Facebook's IPO Filing: A Quick Read
What Facebook's public offering says about social media and social business.
"Facebook's IPO is the ultimate proof that social is the new way to connect and share personal information. Their success has led to the creation of new markets and re-defined existing ones. It paved the way for us at Jive to bring the social revolution to the enterprise and have one of the most successful IPOs last year," said Tony Zingale, CEO of Jive Software, which recently had its own successful IPO based on selling software for enterprise social collaboration and outreach to customers. Jive stock has been trading at about $15, giving the company a value of more than $800 million. LinkedIn, which whet the market's appetite for social networking last year, has a market capitalization of about $7 billion.
- The Untapped Potential of Mobile Apps for Commercial Customers
- The State of Community Management in Social Business
- Core Systems Modernization: Harnessing the Power of Rules-Based Policy Administration
- The Case for Outbound Content Management
- Strategy: Heading Off Advanced Social Engineering Attacks
- Strategy: Building and Maintaining Database Access Control Permissions
Facebook's IPO is orders of magnitude bigger, expected to raise at least $5 billion and value the company at $75 billion to $100 billion. On Wednesday, Facebook filed a registration with the Securities and Exchange Commission for an initial stock sale anticipated to arrive this spring.
The paperwork reveals that in 2011, Facebook enjoyed revenue of $3.7 billion and net income of $1 billion. As of December, the social network had 845 million monthly active users and 327 million people visiting the site every day.
[ Facebook will soon make its Timeline mandatory for users. See Facebook Timeline: 5 Facts You Need To Know. ]
In the section that itemizes the business risks the company faces, Facebook mentions its heavy reliance on advertising as a source of income. "In 2009, 2010, and 2011, advertising accounted for 98%, 95%, and 85%, respectively, of our revenue," the filing states. Meanwhile, some of the activity on the Facebook network is shifting to mobile users (to whom Facebook does not currently show ads) and to external websites that integrate with Facebook through application programming interfaces, allowing users to get some of the Facebook experience without viewing the ads.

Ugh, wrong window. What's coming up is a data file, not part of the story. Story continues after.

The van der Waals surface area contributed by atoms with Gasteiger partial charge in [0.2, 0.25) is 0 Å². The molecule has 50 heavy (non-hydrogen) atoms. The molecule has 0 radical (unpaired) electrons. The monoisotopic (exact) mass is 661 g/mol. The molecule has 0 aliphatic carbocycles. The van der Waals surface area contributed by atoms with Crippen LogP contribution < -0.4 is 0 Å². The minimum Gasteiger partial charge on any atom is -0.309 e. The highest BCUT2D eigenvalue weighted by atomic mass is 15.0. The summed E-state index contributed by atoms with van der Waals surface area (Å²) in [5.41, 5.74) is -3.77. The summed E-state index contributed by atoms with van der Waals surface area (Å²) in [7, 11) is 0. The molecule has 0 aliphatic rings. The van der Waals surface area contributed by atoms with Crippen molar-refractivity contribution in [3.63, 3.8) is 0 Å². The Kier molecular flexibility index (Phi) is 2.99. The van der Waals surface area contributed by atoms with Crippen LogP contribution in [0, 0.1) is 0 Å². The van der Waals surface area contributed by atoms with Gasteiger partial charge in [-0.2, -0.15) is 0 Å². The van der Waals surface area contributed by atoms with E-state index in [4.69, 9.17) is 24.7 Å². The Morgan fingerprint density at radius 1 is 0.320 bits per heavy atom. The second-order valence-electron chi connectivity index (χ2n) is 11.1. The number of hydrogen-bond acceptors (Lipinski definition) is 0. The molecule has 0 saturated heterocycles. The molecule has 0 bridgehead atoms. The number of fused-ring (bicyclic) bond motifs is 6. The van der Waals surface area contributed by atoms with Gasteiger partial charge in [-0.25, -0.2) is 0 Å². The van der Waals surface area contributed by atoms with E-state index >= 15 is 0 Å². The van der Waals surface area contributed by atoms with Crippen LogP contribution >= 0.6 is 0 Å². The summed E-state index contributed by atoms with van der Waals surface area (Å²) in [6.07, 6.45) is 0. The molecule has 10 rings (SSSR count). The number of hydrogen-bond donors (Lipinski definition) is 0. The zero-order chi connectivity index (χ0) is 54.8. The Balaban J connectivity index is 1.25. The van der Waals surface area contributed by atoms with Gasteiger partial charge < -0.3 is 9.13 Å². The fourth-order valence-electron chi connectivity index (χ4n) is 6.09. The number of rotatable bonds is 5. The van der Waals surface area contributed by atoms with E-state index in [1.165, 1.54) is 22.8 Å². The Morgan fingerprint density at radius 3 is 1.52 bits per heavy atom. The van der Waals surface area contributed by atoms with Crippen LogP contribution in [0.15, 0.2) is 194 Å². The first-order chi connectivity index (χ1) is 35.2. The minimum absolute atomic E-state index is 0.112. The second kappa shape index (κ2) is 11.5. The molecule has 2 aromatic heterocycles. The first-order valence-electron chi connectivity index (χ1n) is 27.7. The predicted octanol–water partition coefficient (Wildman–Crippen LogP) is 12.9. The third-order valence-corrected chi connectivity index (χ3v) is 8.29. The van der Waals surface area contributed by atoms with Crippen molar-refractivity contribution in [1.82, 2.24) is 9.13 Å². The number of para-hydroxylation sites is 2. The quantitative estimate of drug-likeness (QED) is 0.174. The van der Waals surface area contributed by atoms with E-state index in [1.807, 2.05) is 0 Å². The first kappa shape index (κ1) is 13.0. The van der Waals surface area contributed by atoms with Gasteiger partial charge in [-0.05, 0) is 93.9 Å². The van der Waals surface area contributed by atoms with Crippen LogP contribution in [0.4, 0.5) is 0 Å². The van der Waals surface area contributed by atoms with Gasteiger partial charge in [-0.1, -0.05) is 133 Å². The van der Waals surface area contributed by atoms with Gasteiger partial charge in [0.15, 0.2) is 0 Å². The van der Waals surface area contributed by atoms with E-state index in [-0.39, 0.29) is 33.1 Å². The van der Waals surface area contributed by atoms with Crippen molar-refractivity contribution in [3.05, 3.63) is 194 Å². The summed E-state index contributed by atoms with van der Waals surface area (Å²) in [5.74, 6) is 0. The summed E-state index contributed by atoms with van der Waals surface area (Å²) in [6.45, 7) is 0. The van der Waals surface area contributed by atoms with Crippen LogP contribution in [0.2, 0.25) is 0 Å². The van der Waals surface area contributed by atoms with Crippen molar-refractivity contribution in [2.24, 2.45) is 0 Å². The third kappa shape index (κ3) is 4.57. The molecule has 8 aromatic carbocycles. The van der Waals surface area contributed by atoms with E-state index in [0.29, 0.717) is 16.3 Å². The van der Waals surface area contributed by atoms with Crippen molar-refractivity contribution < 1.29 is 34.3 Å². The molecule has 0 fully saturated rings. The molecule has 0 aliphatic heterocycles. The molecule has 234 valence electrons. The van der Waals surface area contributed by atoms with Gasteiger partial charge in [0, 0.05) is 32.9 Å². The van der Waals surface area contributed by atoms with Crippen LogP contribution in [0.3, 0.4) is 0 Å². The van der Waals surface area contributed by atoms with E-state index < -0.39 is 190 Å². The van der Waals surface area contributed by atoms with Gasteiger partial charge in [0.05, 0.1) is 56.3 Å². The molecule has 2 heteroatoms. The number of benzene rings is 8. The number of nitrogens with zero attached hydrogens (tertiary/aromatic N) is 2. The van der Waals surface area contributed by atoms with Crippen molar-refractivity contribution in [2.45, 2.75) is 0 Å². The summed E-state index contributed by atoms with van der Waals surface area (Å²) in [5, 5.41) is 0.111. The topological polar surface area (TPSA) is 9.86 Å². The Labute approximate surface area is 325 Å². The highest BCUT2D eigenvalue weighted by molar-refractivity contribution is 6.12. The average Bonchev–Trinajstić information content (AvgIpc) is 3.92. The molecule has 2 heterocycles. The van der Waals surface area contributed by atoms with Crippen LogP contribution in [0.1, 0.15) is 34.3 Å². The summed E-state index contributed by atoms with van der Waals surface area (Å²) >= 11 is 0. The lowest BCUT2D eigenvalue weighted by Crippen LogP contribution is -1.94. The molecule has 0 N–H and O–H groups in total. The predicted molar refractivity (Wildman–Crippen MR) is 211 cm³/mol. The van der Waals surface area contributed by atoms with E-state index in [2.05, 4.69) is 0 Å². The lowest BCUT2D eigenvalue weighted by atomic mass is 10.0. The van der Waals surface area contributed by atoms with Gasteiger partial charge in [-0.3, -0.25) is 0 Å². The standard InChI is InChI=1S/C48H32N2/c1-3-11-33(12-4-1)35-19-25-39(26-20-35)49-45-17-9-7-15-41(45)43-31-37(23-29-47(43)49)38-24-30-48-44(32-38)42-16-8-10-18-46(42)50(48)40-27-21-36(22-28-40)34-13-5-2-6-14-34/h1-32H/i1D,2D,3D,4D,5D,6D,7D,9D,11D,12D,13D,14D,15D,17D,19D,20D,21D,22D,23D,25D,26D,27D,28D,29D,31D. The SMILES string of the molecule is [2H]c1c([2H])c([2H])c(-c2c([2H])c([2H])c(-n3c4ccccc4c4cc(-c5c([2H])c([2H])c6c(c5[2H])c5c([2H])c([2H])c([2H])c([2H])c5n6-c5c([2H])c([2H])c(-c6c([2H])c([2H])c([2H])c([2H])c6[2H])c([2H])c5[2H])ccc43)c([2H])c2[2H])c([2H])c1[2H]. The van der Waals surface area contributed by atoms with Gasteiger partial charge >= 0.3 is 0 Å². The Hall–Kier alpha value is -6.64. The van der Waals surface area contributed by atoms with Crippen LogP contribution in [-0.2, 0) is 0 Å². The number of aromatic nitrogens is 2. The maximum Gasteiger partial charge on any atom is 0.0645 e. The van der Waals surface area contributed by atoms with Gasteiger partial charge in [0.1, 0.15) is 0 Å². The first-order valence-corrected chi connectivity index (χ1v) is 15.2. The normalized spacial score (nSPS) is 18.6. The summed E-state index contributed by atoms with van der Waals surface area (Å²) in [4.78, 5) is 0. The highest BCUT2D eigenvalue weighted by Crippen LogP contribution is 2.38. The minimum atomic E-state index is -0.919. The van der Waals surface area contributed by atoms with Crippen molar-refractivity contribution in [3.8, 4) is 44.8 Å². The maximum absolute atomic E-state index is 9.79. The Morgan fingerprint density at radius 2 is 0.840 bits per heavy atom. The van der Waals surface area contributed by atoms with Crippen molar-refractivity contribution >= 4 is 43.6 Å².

Facebook said it currently has 425 million monthly active users who come in through mobile, and does not "currently generate any meaningful revenue" from those interactions.
While application integration has its risks, it also has benefits. Techcrunch predictied Facebook will key ads to Open Graph actions to integrate applications for social reading of news or listening to music and new actions developers are starting to define. According to Techcrunch, this detailed information about user behavior could emerge as Facebook's answer to the way Google uses search queries to determine user intentions and target advertisements.
Facebook has diversified by adding payment fees on Facebook Credits as an additional source of revenue, but that's being used almost entirely for items sold in virtual games--with one dominant vendor. "In 2011, Zynga accounted for approximately 12% of our revenue, which amount was comprised of revenue derived from payments processing fees related to Zynga's sales of virtual goods and from direct advertising purchased by Zynga. Additionally, Zynga's apps generate a significant number of pages on which we display ads from other advertisers," the filing acknowledges, calling out the risk of the Zynga relationship souring as significant one by itself.
In addition to releasing some eagerly awaited numbers, Facebook published a letter from its founder and CEO on the company's direction.